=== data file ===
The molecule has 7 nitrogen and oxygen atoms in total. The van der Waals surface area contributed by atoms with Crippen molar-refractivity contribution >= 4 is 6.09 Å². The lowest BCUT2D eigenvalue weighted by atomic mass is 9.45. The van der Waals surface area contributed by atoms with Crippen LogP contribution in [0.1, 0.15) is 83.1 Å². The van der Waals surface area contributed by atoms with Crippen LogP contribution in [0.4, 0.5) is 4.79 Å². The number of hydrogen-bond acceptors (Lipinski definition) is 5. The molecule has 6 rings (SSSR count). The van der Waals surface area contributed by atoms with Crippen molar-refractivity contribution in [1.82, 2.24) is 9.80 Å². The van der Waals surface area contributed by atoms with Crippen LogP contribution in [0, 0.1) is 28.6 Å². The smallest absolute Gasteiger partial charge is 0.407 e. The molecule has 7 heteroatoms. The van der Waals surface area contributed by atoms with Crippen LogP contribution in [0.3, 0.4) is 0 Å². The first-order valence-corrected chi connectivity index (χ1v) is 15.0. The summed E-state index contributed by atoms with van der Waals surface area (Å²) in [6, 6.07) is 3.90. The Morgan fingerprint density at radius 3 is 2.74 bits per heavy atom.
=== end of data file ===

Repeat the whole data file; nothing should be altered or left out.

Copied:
The molecule has 7 nitrogen and oxygen atoms in total. The van der Waals surface area contributed by atoms with Crippen molar-refractivity contribution >= 4 is 6.09 Å². The lowest BCUT2D eigenvalue weighted by atomic mass is 9.45. The van der Waals surface area contributed by atoms with Crippen LogP contribution in [0.1, 0.15) is 83.1 Å². The van der Waals surface area contributed by atoms with Crippen LogP contribution in [0.4, 0.5) is 4.79 Å². The number of hydrogen-bond acceptors (Lipinski definition) is 5. The molecule has 6 rings (SSSR count). The van der Waals surface area contributed by atoms with Crippen molar-refractivity contribution in [1.82, 2.24) is 9.80 Å². The van der Waals surface area contributed by atoms with Crippen LogP contribution in [0, 0.1) is 28.6 Å². The smallest absolute Gasteiger partial charge is 0.407 e. The molecule has 7 heteroatoms. The van der Waals surface area contributed by atoms with Crippen LogP contribution in [0.3, 0.4) is 0 Å². The first-order valence-corrected chi connectivity index (χ1v) is 15.0. The summed E-state index contributed by atoms with van der Waals surface area (Å²) in [6, 6.07) is 3.90. The Morgan fingerprint density at radius 3 is 2.74 bits per heavy atom.